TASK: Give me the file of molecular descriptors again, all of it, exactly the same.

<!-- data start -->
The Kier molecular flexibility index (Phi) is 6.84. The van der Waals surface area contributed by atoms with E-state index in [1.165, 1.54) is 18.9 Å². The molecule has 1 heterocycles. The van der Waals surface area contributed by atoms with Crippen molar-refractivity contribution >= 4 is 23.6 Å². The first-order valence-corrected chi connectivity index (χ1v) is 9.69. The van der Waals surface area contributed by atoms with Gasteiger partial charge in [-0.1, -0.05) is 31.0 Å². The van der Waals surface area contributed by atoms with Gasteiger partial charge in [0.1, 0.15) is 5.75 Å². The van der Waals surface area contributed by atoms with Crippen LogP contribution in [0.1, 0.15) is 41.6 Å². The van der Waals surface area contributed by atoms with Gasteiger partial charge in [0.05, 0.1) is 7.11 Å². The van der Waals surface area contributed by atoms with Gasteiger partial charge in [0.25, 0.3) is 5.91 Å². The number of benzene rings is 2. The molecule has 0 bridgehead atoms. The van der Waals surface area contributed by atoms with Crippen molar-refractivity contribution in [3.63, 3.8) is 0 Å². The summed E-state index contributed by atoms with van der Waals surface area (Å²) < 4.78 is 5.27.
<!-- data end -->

The Kier molecular flexibility index (Phi) is 6.84. The van der Waals surface area contributed by atoms with E-state index in [1.165, 1.54) is 18.9 Å². The molecule has 1 heterocycles. The van der Waals surface area contributed by atoms with Crippen molar-refractivity contribution >= 4 is 23.6 Å². The first-order valence-corrected chi connectivity index (χ1v) is 9.69. The van der Waals surface area contributed by atoms with Gasteiger partial charge in [-0.1, -0.05) is 31.0 Å². The van der Waals surface area contributed by atoms with Gasteiger partial charge in [0.1, 0.15) is 5.75 Å². The van der Waals surface area contributed by atoms with Crippen LogP contribution in [0.1, 0.15) is 41.6 Å². The van der Waals surface area contributed by atoms with Gasteiger partial charge in [0.05, 0.1) is 7.11 Å². The van der Waals surface area contributed by atoms with Gasteiger partial charge in [0.25, 0.3) is 5.91 Å². The number of benzene rings is 2. The molecule has 0 bridgehead atoms. The van der Waals surface area contributed by atoms with Crippen molar-refractivity contribution in [3.63, 3.8) is 0 Å². The summed E-state index contributed by atoms with van der Waals surface area (Å²) < 4.78 is 5.27.